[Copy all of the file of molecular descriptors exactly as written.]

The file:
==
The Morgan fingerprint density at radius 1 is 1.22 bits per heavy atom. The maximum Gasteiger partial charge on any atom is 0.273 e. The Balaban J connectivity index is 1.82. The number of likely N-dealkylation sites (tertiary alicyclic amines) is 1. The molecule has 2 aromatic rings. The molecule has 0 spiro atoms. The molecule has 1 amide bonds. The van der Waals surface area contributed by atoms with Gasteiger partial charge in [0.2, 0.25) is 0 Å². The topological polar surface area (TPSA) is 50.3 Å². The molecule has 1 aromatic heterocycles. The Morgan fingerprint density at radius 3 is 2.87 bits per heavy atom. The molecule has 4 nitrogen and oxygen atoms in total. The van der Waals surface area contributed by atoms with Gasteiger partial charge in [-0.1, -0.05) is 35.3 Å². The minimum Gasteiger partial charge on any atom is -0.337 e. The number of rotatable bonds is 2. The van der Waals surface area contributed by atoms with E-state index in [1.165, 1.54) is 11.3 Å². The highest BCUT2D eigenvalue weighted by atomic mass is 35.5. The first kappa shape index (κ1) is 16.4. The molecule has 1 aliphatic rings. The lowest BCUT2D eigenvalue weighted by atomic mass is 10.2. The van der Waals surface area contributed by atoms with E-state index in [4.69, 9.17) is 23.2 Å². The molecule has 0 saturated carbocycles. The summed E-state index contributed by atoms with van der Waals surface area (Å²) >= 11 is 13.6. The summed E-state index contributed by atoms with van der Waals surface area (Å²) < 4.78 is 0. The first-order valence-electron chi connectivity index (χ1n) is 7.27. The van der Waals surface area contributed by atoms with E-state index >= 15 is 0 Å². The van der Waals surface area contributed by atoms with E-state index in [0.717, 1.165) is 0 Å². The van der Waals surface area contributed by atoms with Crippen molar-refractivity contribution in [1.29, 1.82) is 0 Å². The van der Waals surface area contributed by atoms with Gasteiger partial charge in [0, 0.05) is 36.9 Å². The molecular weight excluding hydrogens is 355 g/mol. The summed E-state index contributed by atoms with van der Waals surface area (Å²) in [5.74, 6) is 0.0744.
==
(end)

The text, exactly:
The Morgan fingerprint density at radius 1 is 1.22 bits per heavy atom. The maximum Gasteiger partial charge on any atom is 0.273 e. The Balaban J connectivity index is 1.82. The number of likely N-dealkylation sites (tertiary alicyclic amines) is 1. The molecule has 2 aromatic rings. The molecule has 0 spiro atoms. The molecule has 1 amide bonds. The van der Waals surface area contributed by atoms with Gasteiger partial charge in [0.2, 0.25) is 0 Å². The topological polar surface area (TPSA) is 50.3 Å². The molecule has 1 aromatic heterocycles. The Morgan fingerprint density at radius 3 is 2.87 bits per heavy atom. The molecule has 4 nitrogen and oxygen atoms in total. The van der Waals surface area contributed by atoms with Gasteiger partial charge in [-0.1, -0.05) is 35.3 Å². The minimum Gasteiger partial charge on any atom is -0.337 e. The number of rotatable bonds is 2. The van der Waals surface area contributed by atoms with E-state index in [1.165, 1.54) is 11.3 Å². The highest BCUT2D eigenvalue weighted by atomic mass is 35.5. The first kappa shape index (κ1) is 16.4. The molecule has 1 aliphatic rings. The lowest BCUT2D eigenvalue weighted by atomic mass is 10.2. The van der Waals surface area contributed by atoms with E-state index in [4.69, 9.17) is 23.2 Å². The molecule has 0 saturated carbocycles. The summed E-state index contributed by atoms with van der Waals surface area (Å²) >= 11 is 13.6. The summed E-state index contributed by atoms with van der Waals surface area (Å²) < 4.78 is 0. The first-order valence-electron chi connectivity index (χ1n) is 7.27. The van der Waals surface area contributed by atoms with E-state index >= 15 is 0 Å². The van der Waals surface area contributed by atoms with E-state index in [0.717, 1.165) is 0 Å². The van der Waals surface area contributed by atoms with Crippen molar-refractivity contribution in [1.29, 1.82) is 0 Å². The van der Waals surface area contributed by atoms with Gasteiger partial charge in [0, 0.05) is 36.9 Å². The molecular weight excluding hydrogens is 355 g/mol. The summed E-state index contributed by atoms with van der Waals surface area (Å²) in [5.74, 6) is 0.0744.